first_imgKolkata: Chief Minister Mamata Banerjee urged businessmen to invest in Information Technology (IT) in Bengal which is set to be the future destination in the country and perhaps the whole world.She laid the foundation stone of the Bengal Silicon Valley Hub at New Town on Monday evening. Terming it as “historic,” Banerjee said: “We were not there when investment in IT started in Hyderabad and Bengaluru. But now, both the places are saturated and Bengal is coming up as the next destination. Invest in Bengal and the state government will provide every facility,” she said. Also Read – Rain batters Kolkata, cripples normal lifeThe proposed hub is coming up in 100 acre of land and “if needed, we will provide another 100 acre,” she added.Banerjee maintained that there is no dearth of talent in Bengal. “You will find IT professionals from Bengal working in Hyderabad and Bengaluru and in many foreign countries as well. They will come back if you can give them proper infrastructure and respect. And I believe, they can do miracles,” she pointed out.Urging strong investments in the IT sector in Bengal, she stated the talent pool in Bengal is very high and the attrition rate is as low as 3 percent. The state government has land banks and land-use policy. “Consider Bengal to be your home and make plans to take the state forward. We are there to give you all the support. Consider us to be one of your family members,” she said. The Chief Minister said the situation in Bengal has changed drastically over the past few years. “There was a time when people did not want to invest in Bengal because of bandhs and strikes. The man-days loss amounted to 70 lakh and now it has been brought down to zero. I do not support bandhs and always believe in positive and not negative approach.” Also Read – Speeding Jaguar crashes into Mercedes car in Kolkata, 2 pedestrians killedBanerjee inaugurated three IT parks at Malda, Siliguri (Phase III) and Purulia. She congratulated the budding industrialists who have invested in the IT parks. Ramdas Kamath, the senior vice-president, Infosys, said well-known architect Hafiz Contractor has designed its building that will come up in New Town.”We will take 15 months to complete the building which will be a landmark site representing neo-classical architecture in Bengal. He especially thanked Debashis Sen, Additional Chief Secretary, state IT Department and Swarup Roy, Advisor, IT Promotion Cell for their tireless efforts to bring Infosys to Bengal. Describing Mamata Banerjee as “the best Chief Minister in the country,” Sanjiv Goenka said: “This is the best place to invest and the state government is ready to give every support. I do business in many states but in Bengal, the support I receive from the Chief Minister, her colleagues and the bureaucrats is remarkable.”Top officials of IT companies including TCS, Cognizant, Oracle India, Sify Technologies Limited, HPE-Aruba, DQE, Capgemini were also present at the event.last_img read more

Effective Product Development needs developers and product managers collaborating on success metrics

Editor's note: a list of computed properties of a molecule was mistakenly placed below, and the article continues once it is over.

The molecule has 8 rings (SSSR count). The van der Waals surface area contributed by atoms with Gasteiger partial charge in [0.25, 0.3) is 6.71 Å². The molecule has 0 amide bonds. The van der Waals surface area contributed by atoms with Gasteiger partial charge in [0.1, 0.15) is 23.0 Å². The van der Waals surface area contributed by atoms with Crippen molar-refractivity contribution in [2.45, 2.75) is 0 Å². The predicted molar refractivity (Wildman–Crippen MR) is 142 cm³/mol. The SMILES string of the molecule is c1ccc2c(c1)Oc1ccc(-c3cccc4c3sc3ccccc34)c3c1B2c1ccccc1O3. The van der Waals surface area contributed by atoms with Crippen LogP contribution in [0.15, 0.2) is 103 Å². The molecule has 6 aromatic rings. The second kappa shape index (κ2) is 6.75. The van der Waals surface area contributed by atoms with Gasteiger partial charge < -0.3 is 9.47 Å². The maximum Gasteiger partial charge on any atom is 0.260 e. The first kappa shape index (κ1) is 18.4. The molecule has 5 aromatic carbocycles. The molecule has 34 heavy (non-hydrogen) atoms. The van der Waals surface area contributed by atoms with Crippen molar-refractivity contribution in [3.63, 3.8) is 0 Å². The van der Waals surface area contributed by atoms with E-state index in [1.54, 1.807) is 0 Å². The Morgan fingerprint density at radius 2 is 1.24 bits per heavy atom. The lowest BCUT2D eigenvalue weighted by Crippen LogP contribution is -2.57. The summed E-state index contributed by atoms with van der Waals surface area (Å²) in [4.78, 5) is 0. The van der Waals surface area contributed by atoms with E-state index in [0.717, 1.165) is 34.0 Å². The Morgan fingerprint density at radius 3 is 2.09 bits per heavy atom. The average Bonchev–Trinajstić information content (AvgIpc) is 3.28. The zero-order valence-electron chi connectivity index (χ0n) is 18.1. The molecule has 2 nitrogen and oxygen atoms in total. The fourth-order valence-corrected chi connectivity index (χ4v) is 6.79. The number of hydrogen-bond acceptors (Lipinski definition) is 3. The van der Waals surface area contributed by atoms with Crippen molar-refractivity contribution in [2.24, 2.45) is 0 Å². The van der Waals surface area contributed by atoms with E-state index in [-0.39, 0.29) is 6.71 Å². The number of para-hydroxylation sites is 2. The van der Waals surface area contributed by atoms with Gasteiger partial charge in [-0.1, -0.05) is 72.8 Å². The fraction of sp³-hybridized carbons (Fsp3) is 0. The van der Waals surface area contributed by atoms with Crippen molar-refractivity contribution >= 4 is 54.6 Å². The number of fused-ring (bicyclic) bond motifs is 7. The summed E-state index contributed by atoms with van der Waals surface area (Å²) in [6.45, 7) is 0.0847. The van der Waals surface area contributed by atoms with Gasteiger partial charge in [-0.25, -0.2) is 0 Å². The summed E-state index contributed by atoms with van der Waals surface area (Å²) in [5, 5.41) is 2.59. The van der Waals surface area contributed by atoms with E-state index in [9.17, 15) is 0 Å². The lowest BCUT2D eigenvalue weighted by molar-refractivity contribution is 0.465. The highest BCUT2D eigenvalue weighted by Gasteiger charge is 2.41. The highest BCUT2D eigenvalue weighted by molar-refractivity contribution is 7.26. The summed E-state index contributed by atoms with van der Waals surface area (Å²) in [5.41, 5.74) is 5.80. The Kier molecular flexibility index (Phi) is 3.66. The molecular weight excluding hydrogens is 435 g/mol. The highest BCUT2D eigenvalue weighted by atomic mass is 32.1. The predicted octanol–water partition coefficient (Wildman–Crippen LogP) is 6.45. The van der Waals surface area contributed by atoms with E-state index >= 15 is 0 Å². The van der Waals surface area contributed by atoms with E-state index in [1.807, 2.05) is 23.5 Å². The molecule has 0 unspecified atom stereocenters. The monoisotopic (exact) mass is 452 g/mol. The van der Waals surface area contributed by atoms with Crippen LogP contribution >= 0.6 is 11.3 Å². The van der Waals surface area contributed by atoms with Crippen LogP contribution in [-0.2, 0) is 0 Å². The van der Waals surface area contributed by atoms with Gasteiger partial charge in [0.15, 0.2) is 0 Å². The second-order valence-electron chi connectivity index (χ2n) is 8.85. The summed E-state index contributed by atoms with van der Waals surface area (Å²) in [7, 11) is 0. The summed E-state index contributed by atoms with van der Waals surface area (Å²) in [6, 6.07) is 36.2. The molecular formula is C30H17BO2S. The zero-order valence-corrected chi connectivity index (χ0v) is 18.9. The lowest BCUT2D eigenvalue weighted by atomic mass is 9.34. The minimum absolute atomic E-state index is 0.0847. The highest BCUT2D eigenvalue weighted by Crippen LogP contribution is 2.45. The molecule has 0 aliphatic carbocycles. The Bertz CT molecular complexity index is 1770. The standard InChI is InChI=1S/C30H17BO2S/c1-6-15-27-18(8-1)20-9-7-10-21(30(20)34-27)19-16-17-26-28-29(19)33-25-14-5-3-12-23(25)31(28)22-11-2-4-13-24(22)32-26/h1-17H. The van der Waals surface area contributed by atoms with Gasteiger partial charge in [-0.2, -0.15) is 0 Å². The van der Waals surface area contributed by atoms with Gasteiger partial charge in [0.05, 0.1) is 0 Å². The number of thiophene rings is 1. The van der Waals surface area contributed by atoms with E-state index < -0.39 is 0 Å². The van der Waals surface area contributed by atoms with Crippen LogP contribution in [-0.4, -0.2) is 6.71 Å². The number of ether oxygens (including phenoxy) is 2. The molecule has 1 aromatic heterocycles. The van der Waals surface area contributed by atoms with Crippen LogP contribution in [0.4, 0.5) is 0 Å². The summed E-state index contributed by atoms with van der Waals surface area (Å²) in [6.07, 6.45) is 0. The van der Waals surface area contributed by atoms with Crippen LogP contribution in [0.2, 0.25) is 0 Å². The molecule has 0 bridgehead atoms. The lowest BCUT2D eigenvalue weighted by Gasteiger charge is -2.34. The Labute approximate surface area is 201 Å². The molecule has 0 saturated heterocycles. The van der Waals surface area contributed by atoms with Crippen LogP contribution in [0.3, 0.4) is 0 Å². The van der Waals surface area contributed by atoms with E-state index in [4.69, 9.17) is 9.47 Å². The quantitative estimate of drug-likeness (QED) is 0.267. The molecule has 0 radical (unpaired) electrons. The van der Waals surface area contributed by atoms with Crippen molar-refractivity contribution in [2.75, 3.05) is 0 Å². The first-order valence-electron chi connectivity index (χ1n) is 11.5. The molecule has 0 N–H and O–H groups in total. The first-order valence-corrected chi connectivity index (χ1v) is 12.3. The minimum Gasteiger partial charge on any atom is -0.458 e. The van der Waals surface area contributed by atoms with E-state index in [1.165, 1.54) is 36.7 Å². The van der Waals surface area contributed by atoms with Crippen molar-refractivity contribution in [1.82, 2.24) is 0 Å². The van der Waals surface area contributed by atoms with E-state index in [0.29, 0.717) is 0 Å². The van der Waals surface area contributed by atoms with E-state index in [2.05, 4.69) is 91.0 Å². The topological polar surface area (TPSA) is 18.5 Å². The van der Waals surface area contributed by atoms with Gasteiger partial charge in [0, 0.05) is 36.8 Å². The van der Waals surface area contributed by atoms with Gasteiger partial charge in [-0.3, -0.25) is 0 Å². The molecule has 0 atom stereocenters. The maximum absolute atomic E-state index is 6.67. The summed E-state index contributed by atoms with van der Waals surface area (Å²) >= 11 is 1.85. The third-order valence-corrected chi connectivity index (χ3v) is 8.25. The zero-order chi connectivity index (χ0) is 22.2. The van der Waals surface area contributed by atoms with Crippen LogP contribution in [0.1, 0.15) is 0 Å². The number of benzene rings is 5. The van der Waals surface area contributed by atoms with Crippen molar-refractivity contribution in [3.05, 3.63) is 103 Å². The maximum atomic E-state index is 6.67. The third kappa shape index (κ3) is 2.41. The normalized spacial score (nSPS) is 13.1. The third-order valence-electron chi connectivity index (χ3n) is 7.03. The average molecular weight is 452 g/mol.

first_imgModern product development is witnessing a drastic shift. Disruptive ideas and ambiguous business conditions have changed the way products are developed. Product development is no longer guided by existing processes or predefined frameworks. Delivering on time is a baseline metric, as is software quality. Today, businesses are competing to innovate. They are willing to invest in groundbreaking products with cutting-edge technology. Cost is no longer the constraint—execution is. Can product managers then continue to rely upon processes and practices aimed at traditional ways of product building? How do we ensure that software product builders look at the bigger picture and do not tie themselves to engineering practices and technology viability alone? Understanding the business and customer context is essential for creating valuable products. In this article, we are going to identify what success means to us in terms of product development. This article is an excerpt from the book Lean Product Management written by Mangalam Nandakumar. For the kind of impact that we predict our feature idea to have on the Key Business Outcomes, how do we ensure that every aspect of our business is aligned to enable that success? We may also need to make technical trade-offs to ensure that all effort on building the product is geared toward creating a satisfying end-to-end product experience. When individual business functions take trade-off decisions in silo, we could end up creating a broken product experience or improvising the product experience where no improvement is required. For a business to be able to align on trade-offs that may need to be made on technology, it is important to communicate what is possible within business constraints and also what is not achievable. It is not necessary for the business to know or understand the specific best practices, coding practices, design patterns, and so on, that product engineering may apply. However, the business needs to know the value or the lack of value realization, of any investment that is made in terms of costs, effort, resources, and so on. The section addresses the following topics: The need to have a shared view of what success means for a feature idea Defining the right kind of success criteria Creating a shared understanding of technical success criteria “If you want to go quickly, go alone. If you want to go far, go together. We have to go far — quickly.” Al Gore Planning for success doesn’t come naturally to many of us. Come to think of it, our heroes are always the people who averted failure or pulled us out of a crisis. We perceive success as ‘not failing,’ but when we set clear goals, failures don’t seem that important. We can learn a thing or two about planning for success by observing how babies learn to walk. The trigger for walking starts with babies getting attracted to, say, some object or person that catches their fancy. They decide to act on the trigger, focusing their full attention on the goal of reaching what caught their fancy. They stumble, fall, and hurt themselves, but they will keep going after the goal. Their goal is not about walking. Walking is a means to reaching the shiny object or the person calling to them. So, they don’t really see walking without falling      as a measure of success. Of course, the really smart babies know to wail their way to getting the said shiny thing without lifting a toe. Somewhere along the way, software development seems to have forgotten about shiny objects, and instead focused on how to walk without falling. In a way, this has led to an obsession with following processes without applying them to the context and writing perfect code, while disdaining and undervaluing supporting business practices. Although technology is a great enabler, it is not the end in itself. When applied in the context of running a business or creating social impact, technology cannot afford to operate as an isolated function. This is not to say that technologists don’t care about impact. Of course, we do. Technologists show a real passion for solving customer problems. They want their code to change lives, create impact, and add value. However, many technologists underestimate the importance of supporting business functions in delivering value. I have come across many developers who don’t appreciate the value of marketing, sales, or support. In many cases, like the developer who spent a year perfecting his code without acquiring a single customer, they believe that beautiful code that solves the right problem is enough to make a business succeed. Nothing can be further from the truth Most of this type of thinking is the result of treating technology as an isolated function. There is a significant gap that exists between nontechnical folks and software engineers. On the one hand, nontechnical folks don’t understand the possibilities, costs, and limitations of software technology. On the other hand, technologists don’t value the need for supporting functions and communicate very little about the possibilities and limitations of technology. This expectation mismatch often leads to unrealistic goals and a widening gap between technology teams and the supporting functions. The result of this widening gap is often cracks opening in the end-to-end product experience for the customer, thereby resulting in a loss of business. Bridging this gap of expectation mismatch requires that technical teams and business functions communicate in the same language, but first they must communicate. Setting SMART goals for team In order to set the right expectations for outcomes, we need the collective wisdom of the entire team. We need to define and agree upon what success means for each feature and to each business function. This will enable teams to set up the entire product experience for success. Setting specific, measurable, achievable, realistic, and time-bound (SMART) metrics can resolve this. We cannot decouple our success criteria from the impact scores we arrived at earlier. So, let’s refer to the following table for the ArtGalore digital art gallery: The estimated impact rating was an indication of how much impact  the business expected a feature idea to have on the Key Business Outcomes. If you recall, we rated this on a scale of 0 to 10. When the estimated impact of a Key Business Outcomes is less than five, then the success criteria for that feature is likely to be less ambitious. For example, the estimated impact of “existing buyers can enter a lucky draw to meet an artist of the month” toward generating revenue is zero. What this means is that we don’t expect this feature idea to bring in any revenue for us or put in another way, revenue is not the measure of success for this feature idea. If any success criteria for generating revenue does come up for this feature idea, then there is a clear mismatch in terms of how we have prioritized the feature itself. For any feature idea with an estimated impact of five or above, we need to get very specific about how to define and measure success. For instance, the feature idea “existing buyers can enter a lucky draw to meet an artist of the month” has an estimated impact rating of six towards engagement. This means that we expect an increase in engagement as a measure of success for this feature idea. Then, we need to define what “increase in engagement” means. My idea of “increase in engagement” can be very different from your idea of “increase in engagement.” This is where being S.M.A.R.T. about our definition of success can be useful. Success metrics are akin to user story acceptance criteria. Acceptance criteria define what conditions must be fulfilled by the software in order for us to sign off on the success of the user story. Acceptance criteria usually revolve around use cases and acceptable functional flows. Similarly, success criteria for feature ideas must define what indicators can tell us that the feature is delivering the expected impact on the KBO. Acceptance criteria also sometimes deal with NFRs (nonfunctional requirements). NFRs include performance, security, and reliability. In many instances, nonfunctional requirements are treated as independent user stories. I also have seen many teams struggle with expressing the need for nonfunctional requirements from a customer’s perspective. In the early days of writing user stories, the tendency for myself and most of my colleagues was to write NFRs from a system/application point of view. We would say, “this report must load in 20 seconds,” or “in the event of a network failure, partial data must not be saved.”  These functional specifications didn’t tell us how/why they were important for an end user. Writing user stories forces us to think about the user’s perspective. For example, in my team we used to have interesting conversations about why a report needed to load within 20 seconds. This compelled us to think about how the user interacted with our software. It is not uncommon for visionary founders to throw out very ambitious goals for success. Having ambitious goals can have a positive impact in motivating teams to outperform. However, throwing lofty targets around, without having a plan for success, can be counter-productive. For instance, it’s rather ambitious to say, “Our newsletter must be the first to publish artworks by all the popular artists in the country,” or that “Our newsletter must become the benchmark for art curation.” These are really inspiring words, but can mean nothing if we don’t have a plan to get there. The general rule of thumb for this part of product experience planning is that when we aim for an ambitious goal, we also sign up to making it happen. Defining success must be a collaborative exercise carried out by all stakeholders. This is the playing field for deciding where we can stretch our goals, and for everyone to agree on what we’re signing up to, in order to set the product experience up for success. Defining key success metrics For every feature idea we came up with, we can create feature cards that look like the following sample. This card indicates three aspects about what success means for this feature. We are asking these questions: what are we validating? When do we validate this? What Key Business Outcomes does it help us to validate? The criteria for success demonstrates what the business anticipates as being a tangible outcome from a feature. It also demonstrates which business functions will support, own, and drive the execution of the feature. That’s it! We’ve nailed it, right? Wrong. Success metrics must be SMART, but how specific is the specific? The preceding success metric indicates that 80% of those who sign up for the monthly art catalog will enquire about at least one artwork. Now, 80% could mean 80 people, 800 people, or 8000 people, depending on whether we get 100 sign-ups, 1000, or 10,000, respectively! We have defined what external (customer/market) metrics to look for, but we have not defined whether we can realistically achieve this goal, given our resources and capabilities. The question we need to ask is: are we (as a business) equipped to handle 8000 enquiries? Do we have the expertise, resources, and people to manage this? If we don’t plan in advance and assign ownership, our goals can lead to a gap in the product experience. When we clarify this explicitly, each business function could make assumptions. When we say 80% of folks will enquire about one artwork, the sales team is thinking that around 50 people will enquire. This is what the sales team  at ArtGalore is probably equipped to handle. However, marketing is aiming for 750 people and the developers are planning for 1000 people. So, even if we can attract 1000 enquiries, sales can handle only 50 enquiries a month! If this is what we’re equipped for today, then building anything more could be wasteful. We need to think about how we can ramp up the sales team to handle more requests. The idea of drilling into success metrics is to gauge whether we’re equipped to handle our success. So, maybe our success metric should be that we expect to get about 100 sign-ups in the first three months and between 40-70 folks enquiring about artworks after they sign up. Alternatively, we can find a smart way to enable sales to handle higher sales volumes. Before we write up success metrics, we should be asking a whole truckload of questions that determine the before-and-after of the feature. We need to ask the following questions: What will the monthly catalog showcase? How many curated art items will be showcased each month? What is the nature of the content that we should showcase? Just good high-quality images and text, or is there something more? Who will put together the catalog? How long must this person/team(s) spend to create this catalog? Where will we source the art for curation? Is there a specific date each month when the newsletter needs     to go out? Why do we think 80% of those who sign up will enquire? Is it because of the exclusive nature of art? Is it because of the quality of presentation? Is it because of the timing? What’s so special about our catalog? Who handles the incoming enquiries? Is there a number to call    or is it via email? How long would we take to respond to enquiries? If we get 10,000 sign-ups and receive 8000 enquiries, are we equipped to handle these? Are these numbers too high? Can we still meet our response time if we hit those numbers? Would we still be happy if we got only 50% of folks who sign up enquiring? What if it’s 30%? When would we throw away the idea of the catalog? This is where the meat of feature success starts taking shape. We  need a plan to uncover underlying assumptions and set ourselves up for success. It’s very easy for folks to put out ambitious metrics without understanding the before-and-after of the work involved in meeting that metric. The intent of a strategy should be to set teams up for success, not for failure. Often, ambitious goals are set without considering whether they are realistic and achievable or not. This is so detrimental that teams eventually resort to manipulating the metrics or misrepresenting them, playing the blame game, or hiding information. Sometimes teams try to meet these metrics by deprioritizing other stuff. Eventually, team morale, productivity, and delivery take a hit. Ambitious goals, without the required capacity, capability, and resources to deliver, are useless. Technology to be in line with business outcomes Every business function needs to align toward the Key Business Outcomes and conform to the constraints under which the business operates. In our example here, the deadline is for the business to launch this feature idea before the Big Art show. So, meeting timelines is already a necessary measure of success. The other indicators of product technology measures could be quality, usability, response times, latency, reliability, data privacy, security, and so on. These are traditionally clubbed under NFRs (nonfunctional requirements). They are indicators of how the system has been designed or how the system operates, and are not really about user behavior. There is no aspect of a product that is nonfunctional or without a bearing on business outcomes. In that sense, nonfunctional requirements are a misnomer. NFRs are really technical success criteria. They are also a business stakeholder’s decision, based on what outcomes the business wants to pursue. In many time and budget-bound software projects, technical success criteria trade-offs happen without understanding the business context or thinking about the end-to-end product experience. Let’s take an example: our app’s performance may be okay when handling 100 users, but it could take a hit when we get to 10,000 users. By then, the business has moved on to other priorities and the product isn’t ready to make the leap. This depends on how each team can communicate the impact of doing or not doing something today in terms of a cost tomorrow. What that means is that engineering may be able to create software that can scale to 5000 users with minimal effort, but in order to scale to 500,000 users, there’s a different level of magnitude required. There is a different approach needed when building solutions for meeting short-term benefits, compared to how we might build systems for long-term benefits. It is not possible to generalize and make a case that just because we build an application quickly, that it is likely to be full of defects or that it won’t be secure. By contrast, just because we build a lot of robustness into an application, this does not mean that it will make the product sell better. There is a cost to building something, and there is also a cost to not building something and a cost to a rework. The cost will be justified based on the benefits we can reap, but it is important for product technology and business stakeholders to align on the loss or gain in terms of the end-to-end product experience because of the technical approach we are taking today. In order to arrive at these decisions, the business does not really need to understand design patterns, coding practices, or the nuanced technology details. They need to know the viability to meet business outcomes. This viability is based on technology possibilities, constraints, effort, skills needed, resources (hardware and software), time, and other prerequisites. What we can expect and what we cannot expect must both be agreed upon. In every scope-related discussion, I have seen that there are better insights and conversations when we highlight what the business/customer does not get from this product release. When we only highlight what value they will get, the discussions tend to go toward improvising on that value. When the business realizes what it doesn’t get, the discussions lean toward improvising the end-to-end product experience. Should a business care that we wrote unit tests? Does the business care what design patterns we used or what language or software we used? We can have general guidelines for healthy and effective ways to follow best practices within our lines of work, but best practices don’t define us, outcomes do. To summarize we learned before commencing on the development of any feature idea, there must be a consensus on what outcomes we are seeking to achieve. The success metrics should be our guideline for finding the smartest way to implement a feature. Read Next: Developer’s guide to Software architecture patterns Hey hey, I wanna be a Rockstar (Developer) The developer-tester face-off needs to end. It’s putting our projects at risklast_img read more